The festival orchestra, which has been Atherton’s pride and joy for the last 25 years, sounded as sleek and sonically unified as we have come to expect from this cadre of first-chair players drawn from orchestras across North America. But it was the three stellar soloists, clarinetist Anthony McGill, pianist Anne-Marie McDermott, and violinist Nadja Salerno-Sonnenberg, who made us feel we were at one of those elite European festivals nestled in an historic spa-town.
For starters, Anthony McGill gave a transcendent account of the Mozart Clarinet Concerto, K. 622, as tonally shimmering and emotionally rich as the most devoted Mozartean could wish for. Although we seem to have a bumper crop of fluent clarinetists these days, McGill displayed more than mere technical prowess. In the concerto’s middle movement, for example, he insinuated a level of pathos in his phrasing that any soprano attempting the Countess’s “Porgi, Amor” from The Marriage of Figaro would rightly covet.
Spinning out immaculate flourishes up and down the range of his instrument, which I took to be one of those basset clarinets especially designed for the unusually low range of this concerto, he never allowed such display to disturb the felicitous chamber music dynamic level and equanimity he brought to the work. Although Atherton kept the orchestra sublimely under the soloist while he was playing, he encouraged overly muscular fortes when McGill was catching his breath.
The audience let loose their raucous approval of McGill, calling him back to the stage several times—a level of praise usually[php snippet=1] reserved for a pianist who has just hammered home one of those grandiose Russian piano concertos. For once, elegance was awarded the prize. If you are wondering where you have seen this performer’s name before, he has appeared in recent Mainly Mozart festivals. And he was one of the four musicians who performed the John Williams commission for Barack Obama’s first inauguration. And he is the brother of the San Diego Symphony’s recent Principal Flute Demarre McGill, who—to the acute sadness of local symphony goers—now occupies a similar position with the Seattle Symphony. When not participating in festivals, Anthony occupies the Principal Clarinet position at the Metropolitan Opera. I certainly hope the Met’s Mozart sopranos come to him for interpretive coaching!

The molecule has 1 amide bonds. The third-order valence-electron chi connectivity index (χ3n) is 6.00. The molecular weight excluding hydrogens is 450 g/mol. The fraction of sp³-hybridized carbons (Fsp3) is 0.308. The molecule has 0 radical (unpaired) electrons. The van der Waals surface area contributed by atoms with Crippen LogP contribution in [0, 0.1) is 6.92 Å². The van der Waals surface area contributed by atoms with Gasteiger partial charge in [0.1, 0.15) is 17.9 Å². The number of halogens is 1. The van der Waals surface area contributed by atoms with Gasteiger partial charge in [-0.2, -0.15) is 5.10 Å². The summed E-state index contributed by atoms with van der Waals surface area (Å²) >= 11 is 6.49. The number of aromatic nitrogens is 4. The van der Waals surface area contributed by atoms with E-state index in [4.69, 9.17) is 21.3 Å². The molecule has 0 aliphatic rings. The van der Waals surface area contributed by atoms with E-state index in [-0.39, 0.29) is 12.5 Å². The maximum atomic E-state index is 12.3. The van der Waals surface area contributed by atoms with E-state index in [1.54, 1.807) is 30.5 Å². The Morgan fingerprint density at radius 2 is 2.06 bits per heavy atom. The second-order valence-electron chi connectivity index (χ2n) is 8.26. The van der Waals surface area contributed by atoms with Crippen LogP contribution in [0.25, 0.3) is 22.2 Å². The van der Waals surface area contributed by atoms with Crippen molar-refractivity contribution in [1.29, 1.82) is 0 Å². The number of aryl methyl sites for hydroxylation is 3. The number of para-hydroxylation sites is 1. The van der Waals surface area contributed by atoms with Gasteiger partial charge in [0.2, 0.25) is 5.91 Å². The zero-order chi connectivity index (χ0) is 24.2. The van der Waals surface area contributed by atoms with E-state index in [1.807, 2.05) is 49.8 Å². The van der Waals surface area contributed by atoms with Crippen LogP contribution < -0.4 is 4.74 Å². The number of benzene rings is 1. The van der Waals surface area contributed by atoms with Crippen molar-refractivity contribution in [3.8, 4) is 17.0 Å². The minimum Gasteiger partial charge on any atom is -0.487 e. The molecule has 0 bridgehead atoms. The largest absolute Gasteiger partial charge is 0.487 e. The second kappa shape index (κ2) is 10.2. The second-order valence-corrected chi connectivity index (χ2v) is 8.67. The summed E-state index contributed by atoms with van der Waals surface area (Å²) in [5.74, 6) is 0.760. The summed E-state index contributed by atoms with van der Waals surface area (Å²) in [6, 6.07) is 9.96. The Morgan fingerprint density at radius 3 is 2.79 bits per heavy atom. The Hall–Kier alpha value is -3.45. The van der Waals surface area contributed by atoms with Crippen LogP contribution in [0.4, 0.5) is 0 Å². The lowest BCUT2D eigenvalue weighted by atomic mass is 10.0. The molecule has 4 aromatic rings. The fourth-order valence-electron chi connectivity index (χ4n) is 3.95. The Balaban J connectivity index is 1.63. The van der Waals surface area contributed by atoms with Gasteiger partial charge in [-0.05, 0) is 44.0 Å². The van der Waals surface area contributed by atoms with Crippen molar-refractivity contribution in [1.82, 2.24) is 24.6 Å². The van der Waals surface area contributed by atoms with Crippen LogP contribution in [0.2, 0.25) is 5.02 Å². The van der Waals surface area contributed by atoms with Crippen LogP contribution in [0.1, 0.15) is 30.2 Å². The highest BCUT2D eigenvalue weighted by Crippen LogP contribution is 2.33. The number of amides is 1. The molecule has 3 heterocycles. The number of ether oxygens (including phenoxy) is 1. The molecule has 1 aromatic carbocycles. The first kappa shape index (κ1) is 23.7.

For most orchestras, one soloist per concert is standard, but on Saturday, McGill was just the opener. Pianist Anne-Marie McDermott followed him in Mozart’s Concert Rondo in D, K. 382, a single movement showpiece for piano and orchestra that the newly arrived Salzburg native concocted to impress the Viennese musical public. The Rondo may not be one of Mozart’s more profound offerings, but McDermott took every note seriously, and with her scintillating articulation and verve made the most of this indulgent Viennese pastry.
Like the music of Mozart, Astor Piazolla’s works are marked by their undeniable audience appeal, and his suite “The FourSeasons of Buenos Airies” is a slam-dunk charmer, especially when Salerno-Sonnenberg takes the solo violin role and leads the accompanying string ensemble as she did on Saturday. Latin passion, the underlying drive of the tango lightened by the improvisatory impulses of jazz, and occasional winks to Antonio Vivaldi’s ubiquitous “The Four Seasons” define Piazolla’s homage. This sophisticated suite embodies a kind of “third stream”—music midway between jazz and classical—that Gunther Schuller espoused but did not compose as persuasively.
If you don’t know the Vivaldi opus, this four-movement work makes complete sense on its own, although you may wonder why the rest of the audience emits an audible chuckle from time to time. Salerno-Sonnenberg was in top form enunciating the sizzling themes that the strings would then toy with, and her sexy downbows gave the tango sections the steamy innuendo that makes this music so accessible. In her conducting role, her cues with her violin bow may not have been elegant, but her authority in this piece was beyond dispute.
Atherton opened the concert with a striking nonet for strings and winds, “Dance Preludes” by Witold Lutoslawski, a brilliant Pole who, like his Russian counterpart Dmitri Shostakovich, had to mask his creative compositional daring to sneak it past his Communist government censors. His five-movement suite has little to do with dance, but linking his sometimes edgy counterpoint to folk dance fooled the authorities. I found everything about this piece delightful—it was like Bartók in an uncharacteristically optimistic frame of mind!